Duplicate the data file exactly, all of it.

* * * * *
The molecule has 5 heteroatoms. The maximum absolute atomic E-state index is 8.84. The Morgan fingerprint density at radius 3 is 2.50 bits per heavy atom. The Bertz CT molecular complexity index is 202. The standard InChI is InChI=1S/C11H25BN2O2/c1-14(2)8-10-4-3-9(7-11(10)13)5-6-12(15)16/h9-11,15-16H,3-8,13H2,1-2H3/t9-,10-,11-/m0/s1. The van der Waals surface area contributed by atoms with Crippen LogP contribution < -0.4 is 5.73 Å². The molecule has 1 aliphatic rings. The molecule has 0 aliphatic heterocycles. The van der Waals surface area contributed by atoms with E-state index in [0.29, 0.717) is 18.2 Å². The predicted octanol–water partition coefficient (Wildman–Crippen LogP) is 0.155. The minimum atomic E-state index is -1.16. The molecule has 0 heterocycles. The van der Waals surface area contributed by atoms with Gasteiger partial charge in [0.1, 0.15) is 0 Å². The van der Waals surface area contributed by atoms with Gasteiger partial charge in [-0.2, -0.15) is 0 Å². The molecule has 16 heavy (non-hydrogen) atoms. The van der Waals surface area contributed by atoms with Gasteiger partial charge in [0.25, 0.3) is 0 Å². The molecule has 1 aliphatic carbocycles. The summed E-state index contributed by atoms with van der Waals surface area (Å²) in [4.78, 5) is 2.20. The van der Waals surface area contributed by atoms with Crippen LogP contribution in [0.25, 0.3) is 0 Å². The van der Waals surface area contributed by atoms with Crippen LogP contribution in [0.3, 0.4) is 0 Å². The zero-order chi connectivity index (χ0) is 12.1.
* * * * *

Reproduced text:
The molecule has 5 heteroatoms. The maximum absolute atomic E-state index is 8.84. The Morgan fingerprint density at radius 3 is 2.50 bits per heavy atom. The Bertz CT molecular complexity index is 202. The standard InChI is InChI=1S/C11H25BN2O2/c1-14(2)8-10-4-3-9(7-11(10)13)5-6-12(15)16/h9-11,15-16H,3-8,13H2,1-2H3/t9-,10-,11-/m0/s1. The van der Waals surface area contributed by atoms with Crippen LogP contribution < -0.4 is 5.73 Å². The molecule has 1 aliphatic rings. The molecule has 0 aliphatic heterocycles. The van der Waals surface area contributed by atoms with E-state index in [0.29, 0.717) is 18.2 Å². The predicted octanol–water partition coefficient (Wildman–Crippen LogP) is 0.155. The minimum atomic E-state index is -1.16. The molecule has 0 heterocycles. The van der Waals surface area contributed by atoms with Gasteiger partial charge in [0.1, 0.15) is 0 Å². The van der Waals surface area contributed by atoms with Gasteiger partial charge in [-0.2, -0.15) is 0 Å². The molecule has 16 heavy (non-hydrogen) atoms. The van der Waals surface area contributed by atoms with Gasteiger partial charge in [0.25, 0.3) is 0 Å². The molecule has 1 aliphatic carbocycles. The summed E-state index contributed by atoms with van der Waals surface area (Å²) in [4.78, 5) is 2.20. The van der Waals surface area contributed by atoms with Crippen LogP contribution in [0.25, 0.3) is 0 Å². The van der Waals surface area contributed by atoms with Crippen LogP contribution in [0.3, 0.4) is 0 Å². The zero-order chi connectivity index (χ0) is 12.1.